At the same time, the country listed requirements for ships to be equipped for the use of shore power in port.
Joins four other ECAs
ECAs are already in effect in the Baltic Sea, North Sea, North America (most of the US and Canadian coast) and the US Caribbean (Puerto Rico and the US Virgin Islands).
China's ECAs take effect Jan. 1, while the shore power requirement, as pertains to cruise ships, calls for vessels built on or after Jan. 1, 2020, to be equipped for shore power connectivity.
The aim of the ECAs is to improve the air quality of coastal cities and inland ports by reducing the emission of ship-generated air pollutants such as sulfur oxides, nitrogen oxides and particulate matter.
Fuel sulfur content limit 0.5% starting in January
From Jan. 1, ships entering the ECAs shall use marine fuel oil with a sulfur content of no more than 0.5%. Large-scale river ships and river-sea ships shall use the fuel oil that meets the newly revised requirements specified in the national standards for marine fuel oils, while other river ships should use the diesel fuel that meets national standards. From Jan. 1, 2020, ships entering the inland river control areas shall use the marine fuel oil with a sulfur content no more than 0.1%.
From March 1, 2020, ships entering the ECAs without any alternative measures such as sulfur oxides and particulate pollution control devices can only load and use the marine fuel oil that should be used in accordance with the implementation plan.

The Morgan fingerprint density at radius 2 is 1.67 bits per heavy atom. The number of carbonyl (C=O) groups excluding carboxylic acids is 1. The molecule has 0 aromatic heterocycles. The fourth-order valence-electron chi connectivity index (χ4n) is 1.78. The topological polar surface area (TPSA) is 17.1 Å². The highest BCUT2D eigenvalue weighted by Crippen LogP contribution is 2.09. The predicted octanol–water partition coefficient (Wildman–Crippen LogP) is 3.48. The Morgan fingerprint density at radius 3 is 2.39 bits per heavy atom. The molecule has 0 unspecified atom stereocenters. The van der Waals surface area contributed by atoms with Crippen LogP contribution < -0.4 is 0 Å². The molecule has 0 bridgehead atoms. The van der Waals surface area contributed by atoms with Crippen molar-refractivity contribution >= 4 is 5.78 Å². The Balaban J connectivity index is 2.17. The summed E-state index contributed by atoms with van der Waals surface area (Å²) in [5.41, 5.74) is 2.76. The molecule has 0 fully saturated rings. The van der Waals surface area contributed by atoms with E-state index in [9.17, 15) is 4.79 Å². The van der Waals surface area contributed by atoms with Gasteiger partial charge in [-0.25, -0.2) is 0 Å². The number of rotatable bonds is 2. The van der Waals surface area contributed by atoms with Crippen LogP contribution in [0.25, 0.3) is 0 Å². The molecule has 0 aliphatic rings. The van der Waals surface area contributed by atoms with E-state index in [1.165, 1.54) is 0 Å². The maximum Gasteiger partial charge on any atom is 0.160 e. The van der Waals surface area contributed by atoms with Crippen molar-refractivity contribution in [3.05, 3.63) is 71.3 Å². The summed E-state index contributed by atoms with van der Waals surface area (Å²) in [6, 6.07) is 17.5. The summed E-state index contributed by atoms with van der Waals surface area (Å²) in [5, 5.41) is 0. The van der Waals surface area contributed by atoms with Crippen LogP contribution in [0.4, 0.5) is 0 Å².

From Jan. 1, 2022, ships entering the Hainan water in the coastal control areas shall use marine fuel oil with a sulfur content of no more than 0.1%.
The feasibility of using marine fuel oil with a sulfur content of no more than 0.1% is to be evaluated in a timely manner to determine whether ships entering the coastal control areas will be required to that 0.1% fuel from January 2025.
The implementation plan also outlined the requirements for nitrogen oxide limitations. Concerning international navigation ships, those that are built or are subject to the major modification of marine diesel engines on or after Jan. 1, 2011, where the output power of a single engine used exceeds 130kW, shall meet the requirements for the NOx emission limits in the second phase specified in MARPOL, the International Convention for the Prevention of Pollution from Ships.
Alternative measures for compliance
Ships may use alternative measures such as clean energy, new energy, ship-borne power storage device or post-treatment of tail gas to meet these emission control requirements. Where the post-treatment of tail gas is used, the emission monitoring device shall be installed and the generated wastewater and waste liquid shall be treated in accordance with relevant regulations.
The 'Implementation Plan for Ship Emission Control Areas in Pearl River Delta, Yangtze River Delta and Circum-Bohai (Beijing-Tianjin-Hebei) Waters' is here, courtesy of Bryant’s Maritime Consulting.